Bob St. Pierre

Bob St. Pierre is director of marketing and public relations for Pheasants Forever and Quail Forever. A lifelong bird hunter, he chases upland birds each fall from Michigan to Montana with his German shorthaired pointer. He's often on the FAN Outdoors show, 6 to 8 a.m. Saturdays on 1130 AM.

A Grand Time in the Pheasant Capital

Posted by: Bob St. Pierre Updated: December 8, 2009 - 2:03 PM

How many times have you had so many pheasants flush at once that you were unable to pick out the roosters in the bunch? 

I can almost guarantee once a year it will happen to me in Minnesota, although I'm still waiting for this year's monster flush.  It happened to me at the corner of a road ditch, creek, and CRP field in North Dakota earlier this season.  At least 14 birds flushed all at once and nearly all of them were roosters.  I couldn't pick one out of the bunch and ended up with a double miss flock shot. 

Then there's South Dakota . . . at approximately 11:02 a.m. last Thursday near Highmore, South Dakota, a rooster rose to the sky and the flush of his brothers and sisters didn't end till nearly 11:09 a.m.  The scene was akin to a mosquito swarm while trying to fly fish a backwater trout stream.  Call me a dirty pot licking liar, but I have 14 other witnesses to corroborate my story.  At 11:10 a.m. I gathered myself to realize I'd fired one shot and killed one rooster.  I can't even venture an accurate estimate of how many hundreds of birds had escaped my glassy eyes.

It took the perfect scenario to produce this 7 minute flush on land owned and managed for pheasants by The Grand Lodge of Highmore, South Dakota. 

1) Habitat - There was nesting cover to produce birds in the spring with thermal cover next to food sources to keep the birds hearty through the winter months.

2) Weather - Last Thursday in Highmore it was snowing, windy and cold causing the birds to bunch up in a 500 yard strip of sorghum next to a cattail slough.

3) Late Harvest - As has been reported, farmers across the Midwest have had a tough time getting their crops out of wet fields this year.  Those crops have made it tough for early season hunters to get at the birds feeding in corn fields during daylight hours.  In central South Dakota, those crops are now out of the ground and the birds are back in the grasses.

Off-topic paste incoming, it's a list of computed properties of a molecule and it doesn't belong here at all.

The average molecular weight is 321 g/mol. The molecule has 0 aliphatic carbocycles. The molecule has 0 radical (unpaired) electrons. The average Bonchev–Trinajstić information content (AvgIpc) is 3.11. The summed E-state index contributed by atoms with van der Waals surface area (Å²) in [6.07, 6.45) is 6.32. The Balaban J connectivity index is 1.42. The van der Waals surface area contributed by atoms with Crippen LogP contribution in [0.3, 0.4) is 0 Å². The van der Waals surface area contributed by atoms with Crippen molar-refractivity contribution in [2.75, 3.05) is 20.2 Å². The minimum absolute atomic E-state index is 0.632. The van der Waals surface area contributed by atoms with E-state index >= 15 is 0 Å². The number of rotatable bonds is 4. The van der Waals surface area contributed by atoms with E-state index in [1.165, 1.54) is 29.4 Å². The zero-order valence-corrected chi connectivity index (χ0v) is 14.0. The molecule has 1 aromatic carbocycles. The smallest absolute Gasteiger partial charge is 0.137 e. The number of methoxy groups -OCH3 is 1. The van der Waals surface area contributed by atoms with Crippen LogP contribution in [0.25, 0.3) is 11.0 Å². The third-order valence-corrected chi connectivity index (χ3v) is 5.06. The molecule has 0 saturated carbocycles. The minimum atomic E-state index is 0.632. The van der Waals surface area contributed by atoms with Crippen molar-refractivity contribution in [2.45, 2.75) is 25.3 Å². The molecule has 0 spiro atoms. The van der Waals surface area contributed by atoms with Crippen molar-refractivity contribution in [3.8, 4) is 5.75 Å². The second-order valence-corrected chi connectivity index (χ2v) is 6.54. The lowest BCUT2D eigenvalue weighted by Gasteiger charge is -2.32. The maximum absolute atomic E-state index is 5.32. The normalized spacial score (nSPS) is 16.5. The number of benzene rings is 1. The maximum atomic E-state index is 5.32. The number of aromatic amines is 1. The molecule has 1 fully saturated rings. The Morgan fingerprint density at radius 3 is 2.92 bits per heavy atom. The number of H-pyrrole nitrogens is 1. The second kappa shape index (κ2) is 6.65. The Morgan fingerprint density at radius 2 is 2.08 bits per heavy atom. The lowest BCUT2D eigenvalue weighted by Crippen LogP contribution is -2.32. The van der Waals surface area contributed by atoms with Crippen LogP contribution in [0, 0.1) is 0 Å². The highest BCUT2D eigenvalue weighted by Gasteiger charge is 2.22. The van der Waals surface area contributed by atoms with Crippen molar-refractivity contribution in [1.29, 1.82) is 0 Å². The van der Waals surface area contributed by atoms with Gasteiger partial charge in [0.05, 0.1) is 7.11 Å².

While I can't guarantee you'll have a seven minute flush, I can promise you there are birds to be found in South Dakota.  I did notice that more crops remain closer to the Minnesota border making all the public acres surrounding Watertown, Webster and Clark still a challenge for hunters.  Nevertheless, those crops are now coming out every day and those WPAs, GPAs, and Walk-In areas will provide daily-improving opportunities for pheasant hunters. 

Just manage your expectations; even South Dakota birds aren't going to introduce themselves to you if they can avoid it, so be prepared to walk hard to find your three roosters a day.  Be patient though; they are there.  And, if you travel to Highmore, there's a little field owned by The Grand Lodge that may make you go blind.

Have Your Own Grand Time in The Pheasant Capital
o Book your visit to The Grand Lodge.  Proprietor Mike Solberg is also the primary hunting guide and a heck of a nice guy.

o Bring an appetite.  The Grand Lodge features a first-class chef and a menu that includes pheasant, venison, and elk.

o For a full list of central South Dakota options, check out www.HuntFishSD.com

o Shoot Federal Premium Ammunition's Pheasants Forever loads.  Not only do they work, Federal donates a portion of each sale back to PF for habitat projects.  I recommend 12 gauge, 3 inch, 3 shot, steel. 

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